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ETS and Conception: Smoking Out a Mechanism of ActionSmoking Out a Mechanism of Action

Posted Mar 31 2005 9:00pm

ETS and Conception: Smoking Out a Mechanism of ActionSmoking Out a Mechanism of Action

Formal Correction: This article has been formally corrected to address the following errors.

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Laura Alderson

Citation: Alderson L 2005. ETS and Conception: Smoking Out a Mechanism of ActionSmoking Out a Mechanism of Action. Environ Health Perspect 113:A254-A254. doi:10.1289/ehp.113-a254a

Numerous studies have shown that women who smoke have a harder time getting pregnant and a greater risk of spontaneous abortion and having low-birth-weight babies. Smoking also has long been associated with menstrual disturbances and possibly other antiestrogen effects. But findings on reproductive outcomes have been less straightforward when it comes to the harmful effects of women’s exposure to environmental tobacco smoke (ETS). Now a team of U.S. and Chinese researchers report a link between ETS exposure and significantly lower urinary levels of estrone conjugates (E1C; the main metabolite of estrogen)[ EHP 113:412–417]. The findings suggest that ETS exposure, like active smoking, may affect reproduction in part through antiestrogen effects.

The study was part of a large, prospective reproductive health study conducted from 1997 to 2000 among women working full-time at the Anqing Textile Mill in southeast China’s Anhui Province. In an earlier study of the same cohort, the investigators reported a dose–response relationship between ETS exposure and risk of early pregnancy loss.

This study included 371 newly married women aged 20–34 who had stopped contraception and intended to conceive. None had borne children. All were nonsmoking, all had the same occupation, and all were of the same socioeconomic background. ETS exposure in this homogeneous group was very high because of the high prevalence of smoking among Chinese men. In China, it is estimated that 63% of men are smokers (compared to only 3.8% of women).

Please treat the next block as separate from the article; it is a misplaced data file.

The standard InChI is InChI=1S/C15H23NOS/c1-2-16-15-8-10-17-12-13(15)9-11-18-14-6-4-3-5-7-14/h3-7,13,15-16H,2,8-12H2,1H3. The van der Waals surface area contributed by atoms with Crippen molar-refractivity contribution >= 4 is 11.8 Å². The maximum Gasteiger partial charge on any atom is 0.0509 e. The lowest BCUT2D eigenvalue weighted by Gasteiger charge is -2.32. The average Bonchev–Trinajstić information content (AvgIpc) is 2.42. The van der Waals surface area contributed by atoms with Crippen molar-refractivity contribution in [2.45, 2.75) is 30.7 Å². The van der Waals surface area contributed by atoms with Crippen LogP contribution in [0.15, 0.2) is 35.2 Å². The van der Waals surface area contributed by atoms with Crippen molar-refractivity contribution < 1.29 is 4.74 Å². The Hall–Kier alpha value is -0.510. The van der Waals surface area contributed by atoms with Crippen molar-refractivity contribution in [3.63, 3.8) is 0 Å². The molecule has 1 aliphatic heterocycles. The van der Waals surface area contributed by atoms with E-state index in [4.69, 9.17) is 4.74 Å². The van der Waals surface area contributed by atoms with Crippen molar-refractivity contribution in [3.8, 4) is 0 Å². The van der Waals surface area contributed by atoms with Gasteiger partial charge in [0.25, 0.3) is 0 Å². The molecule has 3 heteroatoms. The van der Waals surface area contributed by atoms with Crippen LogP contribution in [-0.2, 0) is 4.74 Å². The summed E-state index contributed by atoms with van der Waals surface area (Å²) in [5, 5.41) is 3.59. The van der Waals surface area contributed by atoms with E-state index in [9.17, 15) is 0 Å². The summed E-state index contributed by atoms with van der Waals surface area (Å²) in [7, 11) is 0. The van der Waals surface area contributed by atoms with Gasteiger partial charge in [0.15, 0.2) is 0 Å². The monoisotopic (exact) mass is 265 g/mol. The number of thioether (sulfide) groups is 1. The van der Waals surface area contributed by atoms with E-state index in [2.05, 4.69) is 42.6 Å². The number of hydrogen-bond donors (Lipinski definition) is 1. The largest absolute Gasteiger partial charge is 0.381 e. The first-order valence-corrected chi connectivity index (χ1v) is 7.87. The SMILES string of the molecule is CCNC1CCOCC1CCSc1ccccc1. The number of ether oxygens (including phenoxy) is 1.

For up to a year, or until pregnancy, the women kept daily diaries recording exposure to ETS at both home and work. They also collected first-morning urine specimens each day. The researchers calculated the percentage of days in each menstrual cycle that included ETS exposure, then analyzed the independent association between ETS exposure and profiles of pregnanediol-3-glucuronide (PdG) and E1C in the women’s menstrual cycles. PdG and E1C are urinary metabolites of hormones that regulate reproductive function.

Because individual women’s hormone levels vary significantly during their menstrual cycles, it was critical to accurately determine the day of ovulation in order to compare hormone levels among the study subjects. The researchers used the estimated day of ovulation to align the individual menstrual cycles for comparison.

Of the 673 cycles included in the study, 344 (51%) were non-conceptive and 329 (49%) resulted in conception. Only 76 cycles did not include ETS exposure; of these, 42% resulted in conception. During nonconception cycles, ETS-exposed women had a consistently lower daily urinary E1C level compared to nonexposed women. During conception cycles, the association was not significant; the investigators write that their study may not have had the power to detect a relatively small effect of ETS exposure in these cycles. They also reported no significant difference in PdG levels between women who were exposed to ETS and those who weren’t, regardless of conception status.

These findings suggest that ETS exposure, like active smoking, may affect estrogen levels. Estrogen affects the timing of ovulation during the menstrual cycle, thus potentially affecting the ability to become pregnant. In shedding new light on the biological mechanisms by which ETS exposure may affect reproduction, the study adds to the body of knowledge on the harmful impact of smoking upon smokers and nonsmokers alike.

Figures and Tables 

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Conception smokescreen. A study of Chinese women trying to conceive adds to the body of evidence that ETS exposure—not just active smoking—may hamper reproduction.

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